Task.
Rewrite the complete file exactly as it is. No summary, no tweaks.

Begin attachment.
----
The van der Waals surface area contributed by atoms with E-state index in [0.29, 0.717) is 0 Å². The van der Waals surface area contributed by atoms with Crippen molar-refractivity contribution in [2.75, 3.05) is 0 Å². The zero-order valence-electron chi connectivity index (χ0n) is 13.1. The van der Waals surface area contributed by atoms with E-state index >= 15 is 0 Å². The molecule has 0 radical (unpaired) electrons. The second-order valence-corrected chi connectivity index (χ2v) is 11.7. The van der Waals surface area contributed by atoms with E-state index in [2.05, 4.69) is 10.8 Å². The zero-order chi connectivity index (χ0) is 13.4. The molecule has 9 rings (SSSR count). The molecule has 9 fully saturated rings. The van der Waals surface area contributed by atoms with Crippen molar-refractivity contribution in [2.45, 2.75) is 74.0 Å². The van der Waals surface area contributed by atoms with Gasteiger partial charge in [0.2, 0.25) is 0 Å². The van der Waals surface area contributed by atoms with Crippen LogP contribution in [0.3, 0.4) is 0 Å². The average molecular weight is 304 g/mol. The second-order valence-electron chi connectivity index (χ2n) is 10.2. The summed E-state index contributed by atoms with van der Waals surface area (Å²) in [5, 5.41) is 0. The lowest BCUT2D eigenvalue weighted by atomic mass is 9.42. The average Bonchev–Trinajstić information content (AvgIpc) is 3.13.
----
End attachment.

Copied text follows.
The van der Waals surface area contributed by atoms with E-state index in [0.29, 0.717) is 0 Å². The van der Waals surface area contributed by atoms with Crippen molar-refractivity contribution in [2.75, 3.05) is 0 Å². The zero-order valence-electron chi connectivity index (χ0n) is 13.1. The van der Waals surface area contributed by atoms with E-state index >= 15 is 0 Å². The molecule has 0 radical (unpaired) electrons. The second-order valence-corrected chi connectivity index (χ2v) is 11.7. The van der Waals surface area contributed by atoms with E-state index in [2.05, 4.69) is 10.8 Å². The zero-order chi connectivity index (χ0) is 13.4. The molecule has 9 rings (SSSR count). The molecule has 9 fully saturated rings. The van der Waals surface area contributed by atoms with Crippen molar-refractivity contribution in [2.45, 2.75) is 74.0 Å². The van der Waals surface area contributed by atoms with Gasteiger partial charge in [0.2, 0.25) is 0 Å². The van der Waals surface area contributed by atoms with Crippen LogP contribution in [0.3, 0.4) is 0 Å². The average molecular weight is 304 g/mol. The second-order valence-electron chi connectivity index (χ2n) is 10.2. The summed E-state index contributed by atoms with van der Waals surface area (Å²) in [5, 5.41) is 0. The lowest BCUT2D eigenvalue weighted by atomic mass is 9.42. The average Bonchev–Trinajstić information content (AvgIpc) is 3.13.